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When young Jack sells his mother’s cow to a strange old man in exchange for those five magic beans, it’s purely on faith. He doesn’t really know that they’re magic, and he certainly doesn’t know he’s going to get a miles-high beanstalk out of them. He was just promised that they were amazing, whatever that means. I feel a lot like Jack this spring.
A week ago I dug out my old garden, yanked up a bunch of stubborn weeds, disturbed a bunch of cold grubs and spiders, and carefully poked some hard, wrinkled green bean seeds into the ground as my toddler watched me. I told him, “Soon, we will see baby bean plants come up!”
I said that, but without any conviction at all.
The thing about gardening is that, unless you have an advanced biology degree, the only reason you have to assume that your little dry seed is going to become a gigantic, flowering, food-producing plant is that somebody told you it would. Maybe you’ve seen it before, but the first time you did it, it was on pure trust. You don’t know the intricate process by which the little fellow turns soil and light and water into leaves, vines, and food. You know that it needs those things, but you don’t know how it does what it does.
That’s where I have trouble. I almost never believe something will happen, if I don’t know how it works.
So I feel like Jack–I feel like some old man gave me a little packet of bean seeds, and it’s tremendously silly and naive of me to assume that if I put them an inch underground, they will turn into something totally new. But still, everybody seems to claim that bean seeds can turn into plants. It seems crazy, but I’m going to give it a try.
Anyway, yesterday I found myself praying surprisingly fervently to find seedlings in my garden, and I realized why the stakes are so high. If my seeds grow, against all visible odds, then maybe my prayer will bear fruit too. Praying and planting are very similar. People say that prayer works. God himself told us quite directly that we must pray. But nobody, not to my satisfaction, could possibly explain how my own ridiculously mundane desires offered heavenward can have some kind of sway in the unfolding of the Plan of God.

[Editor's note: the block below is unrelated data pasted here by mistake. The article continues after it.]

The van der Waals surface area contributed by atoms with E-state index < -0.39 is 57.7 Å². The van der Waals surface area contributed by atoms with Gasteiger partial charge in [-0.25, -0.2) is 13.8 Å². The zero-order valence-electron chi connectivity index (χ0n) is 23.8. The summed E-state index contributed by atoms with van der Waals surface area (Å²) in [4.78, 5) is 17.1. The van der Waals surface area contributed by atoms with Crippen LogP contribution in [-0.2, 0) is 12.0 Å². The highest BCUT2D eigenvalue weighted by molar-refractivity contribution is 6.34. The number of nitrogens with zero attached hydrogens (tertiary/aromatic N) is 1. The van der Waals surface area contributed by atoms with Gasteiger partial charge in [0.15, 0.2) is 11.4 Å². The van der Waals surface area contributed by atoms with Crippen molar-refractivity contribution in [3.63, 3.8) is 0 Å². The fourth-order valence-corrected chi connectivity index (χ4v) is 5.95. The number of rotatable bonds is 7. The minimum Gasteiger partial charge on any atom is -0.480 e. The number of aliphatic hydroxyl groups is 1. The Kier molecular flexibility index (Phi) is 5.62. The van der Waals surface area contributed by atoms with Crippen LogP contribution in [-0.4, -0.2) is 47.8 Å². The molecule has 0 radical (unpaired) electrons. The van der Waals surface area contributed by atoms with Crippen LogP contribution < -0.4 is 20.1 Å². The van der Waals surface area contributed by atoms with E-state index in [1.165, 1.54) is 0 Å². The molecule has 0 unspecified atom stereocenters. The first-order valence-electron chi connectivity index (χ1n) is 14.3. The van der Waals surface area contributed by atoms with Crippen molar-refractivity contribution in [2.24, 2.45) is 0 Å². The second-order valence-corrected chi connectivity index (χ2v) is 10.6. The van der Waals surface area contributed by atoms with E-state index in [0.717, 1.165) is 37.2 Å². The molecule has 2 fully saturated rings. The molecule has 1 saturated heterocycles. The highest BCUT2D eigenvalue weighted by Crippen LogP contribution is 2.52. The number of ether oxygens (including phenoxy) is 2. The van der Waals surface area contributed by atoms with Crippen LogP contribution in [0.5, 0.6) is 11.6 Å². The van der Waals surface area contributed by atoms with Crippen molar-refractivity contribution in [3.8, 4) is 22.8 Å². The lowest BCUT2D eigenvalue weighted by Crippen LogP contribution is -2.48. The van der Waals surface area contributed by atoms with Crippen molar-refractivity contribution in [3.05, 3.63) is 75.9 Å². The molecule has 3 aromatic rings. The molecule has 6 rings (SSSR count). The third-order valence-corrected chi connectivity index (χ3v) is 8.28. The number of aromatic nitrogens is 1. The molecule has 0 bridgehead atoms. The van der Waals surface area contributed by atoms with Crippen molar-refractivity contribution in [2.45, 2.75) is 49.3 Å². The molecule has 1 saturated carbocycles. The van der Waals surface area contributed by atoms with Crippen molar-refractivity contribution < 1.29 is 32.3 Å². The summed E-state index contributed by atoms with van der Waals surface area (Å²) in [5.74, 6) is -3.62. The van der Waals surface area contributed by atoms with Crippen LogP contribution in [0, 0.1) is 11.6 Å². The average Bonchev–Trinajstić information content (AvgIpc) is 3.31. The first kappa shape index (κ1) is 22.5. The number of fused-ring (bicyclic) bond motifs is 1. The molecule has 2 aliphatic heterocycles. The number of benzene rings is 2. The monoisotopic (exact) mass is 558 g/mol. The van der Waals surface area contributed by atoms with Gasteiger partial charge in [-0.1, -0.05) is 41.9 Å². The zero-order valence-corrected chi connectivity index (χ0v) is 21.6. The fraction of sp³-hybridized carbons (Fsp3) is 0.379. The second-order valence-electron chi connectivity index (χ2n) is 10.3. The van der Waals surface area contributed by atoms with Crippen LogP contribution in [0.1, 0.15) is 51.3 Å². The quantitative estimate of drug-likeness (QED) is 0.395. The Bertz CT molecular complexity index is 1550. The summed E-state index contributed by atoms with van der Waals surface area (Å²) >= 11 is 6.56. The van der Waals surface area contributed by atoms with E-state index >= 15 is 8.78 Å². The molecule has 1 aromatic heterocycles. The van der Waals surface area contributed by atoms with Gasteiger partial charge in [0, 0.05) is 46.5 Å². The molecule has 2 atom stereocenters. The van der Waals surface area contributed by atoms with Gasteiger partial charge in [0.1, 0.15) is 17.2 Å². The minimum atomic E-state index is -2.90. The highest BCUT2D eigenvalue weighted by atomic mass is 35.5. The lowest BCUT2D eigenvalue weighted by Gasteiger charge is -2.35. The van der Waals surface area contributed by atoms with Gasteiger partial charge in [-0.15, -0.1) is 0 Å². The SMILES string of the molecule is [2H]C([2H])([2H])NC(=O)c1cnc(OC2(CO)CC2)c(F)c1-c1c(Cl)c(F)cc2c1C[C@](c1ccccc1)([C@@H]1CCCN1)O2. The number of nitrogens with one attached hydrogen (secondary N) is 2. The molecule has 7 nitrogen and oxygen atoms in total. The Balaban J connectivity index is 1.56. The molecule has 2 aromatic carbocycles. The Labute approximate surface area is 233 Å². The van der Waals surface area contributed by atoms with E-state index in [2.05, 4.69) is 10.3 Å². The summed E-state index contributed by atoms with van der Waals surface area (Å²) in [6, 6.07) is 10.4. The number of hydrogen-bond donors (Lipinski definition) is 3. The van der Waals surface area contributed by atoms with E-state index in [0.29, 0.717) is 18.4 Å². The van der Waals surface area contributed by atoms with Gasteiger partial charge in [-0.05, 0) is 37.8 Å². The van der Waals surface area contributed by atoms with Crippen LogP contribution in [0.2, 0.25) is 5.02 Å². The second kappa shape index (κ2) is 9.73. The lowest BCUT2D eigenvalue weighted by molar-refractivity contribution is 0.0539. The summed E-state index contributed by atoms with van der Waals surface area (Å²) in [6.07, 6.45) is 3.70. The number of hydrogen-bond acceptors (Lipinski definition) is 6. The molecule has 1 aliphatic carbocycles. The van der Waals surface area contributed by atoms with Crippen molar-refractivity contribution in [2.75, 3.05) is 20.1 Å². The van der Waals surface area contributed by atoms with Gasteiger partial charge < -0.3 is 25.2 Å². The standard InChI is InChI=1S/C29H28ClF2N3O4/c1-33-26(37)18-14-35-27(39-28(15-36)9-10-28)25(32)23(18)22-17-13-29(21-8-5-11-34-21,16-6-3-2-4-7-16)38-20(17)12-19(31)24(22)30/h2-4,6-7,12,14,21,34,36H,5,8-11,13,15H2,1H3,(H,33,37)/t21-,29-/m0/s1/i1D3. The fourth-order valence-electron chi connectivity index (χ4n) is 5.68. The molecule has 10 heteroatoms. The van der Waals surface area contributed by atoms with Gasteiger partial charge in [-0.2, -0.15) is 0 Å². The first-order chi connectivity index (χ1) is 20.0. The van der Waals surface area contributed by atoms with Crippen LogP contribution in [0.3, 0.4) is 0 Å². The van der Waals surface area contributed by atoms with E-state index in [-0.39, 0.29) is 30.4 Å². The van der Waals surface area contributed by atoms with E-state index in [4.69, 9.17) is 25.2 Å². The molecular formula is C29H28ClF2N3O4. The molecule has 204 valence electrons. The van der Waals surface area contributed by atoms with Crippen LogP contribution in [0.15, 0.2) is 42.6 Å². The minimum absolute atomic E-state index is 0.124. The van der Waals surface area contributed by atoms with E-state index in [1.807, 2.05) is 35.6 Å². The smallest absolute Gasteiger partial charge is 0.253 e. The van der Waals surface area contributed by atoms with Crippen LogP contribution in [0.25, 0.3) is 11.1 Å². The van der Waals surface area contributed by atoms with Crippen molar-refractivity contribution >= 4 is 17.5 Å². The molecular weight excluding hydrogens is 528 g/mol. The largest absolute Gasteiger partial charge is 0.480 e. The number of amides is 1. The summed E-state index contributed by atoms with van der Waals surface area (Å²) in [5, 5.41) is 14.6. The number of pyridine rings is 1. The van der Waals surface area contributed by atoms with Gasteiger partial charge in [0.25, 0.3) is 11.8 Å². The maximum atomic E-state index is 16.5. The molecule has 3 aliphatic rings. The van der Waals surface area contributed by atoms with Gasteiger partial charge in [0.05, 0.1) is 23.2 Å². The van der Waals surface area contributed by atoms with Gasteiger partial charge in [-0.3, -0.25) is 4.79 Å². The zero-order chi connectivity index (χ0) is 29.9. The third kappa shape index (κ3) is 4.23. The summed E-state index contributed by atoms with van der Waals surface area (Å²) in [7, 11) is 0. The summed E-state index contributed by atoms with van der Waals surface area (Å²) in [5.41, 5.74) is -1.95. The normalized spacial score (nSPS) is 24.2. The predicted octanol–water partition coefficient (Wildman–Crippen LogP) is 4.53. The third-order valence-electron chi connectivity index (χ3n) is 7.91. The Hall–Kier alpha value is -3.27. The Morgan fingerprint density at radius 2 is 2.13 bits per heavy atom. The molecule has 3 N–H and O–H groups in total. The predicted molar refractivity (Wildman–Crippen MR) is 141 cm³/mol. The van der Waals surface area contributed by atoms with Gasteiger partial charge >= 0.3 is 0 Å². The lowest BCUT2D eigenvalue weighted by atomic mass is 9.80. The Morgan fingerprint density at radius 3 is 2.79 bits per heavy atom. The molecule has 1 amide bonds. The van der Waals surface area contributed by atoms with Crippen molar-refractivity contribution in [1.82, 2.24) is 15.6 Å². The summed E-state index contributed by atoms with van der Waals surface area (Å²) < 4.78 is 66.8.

Lately, as often happens, I’ve felt especially foolish when I pray, and I am starting to hear that little voice whispering, “Why even bother? It won’t work. God’s going to do what he wants. He’s not interested in your prayers.” It’s just a temptation, but it feels familiar to me now. After all, why bother to plant seeds, when you can’t guarantee they’ll grow, and have no idea how that growth happens?
When I planted my garden, I hoped that it would grow, but I barely believed it. Usually, these days, when I pray, I hope to be answered, but I doubt that I will be. But then, I never would have put the seeds in the ground if I didn’t think it was possible that by some miracle of nature, they might grow. Maybe the fact that I’m praying at all means I have the tiniest speck of faith. God can work with that.
Seeds and prayers–it’s an encouraging comparison. If I am willing to plant seeds, and wait and hope, then surely I can take my hopes to my Father, and wait for him to do his mysterious, unknown work, in the world and in my heart. I might not see the fruit of my prayers until the next life, but maybe that isn’t too long to wait.
God isn’t docking me points for attitude. He’s sending Spring.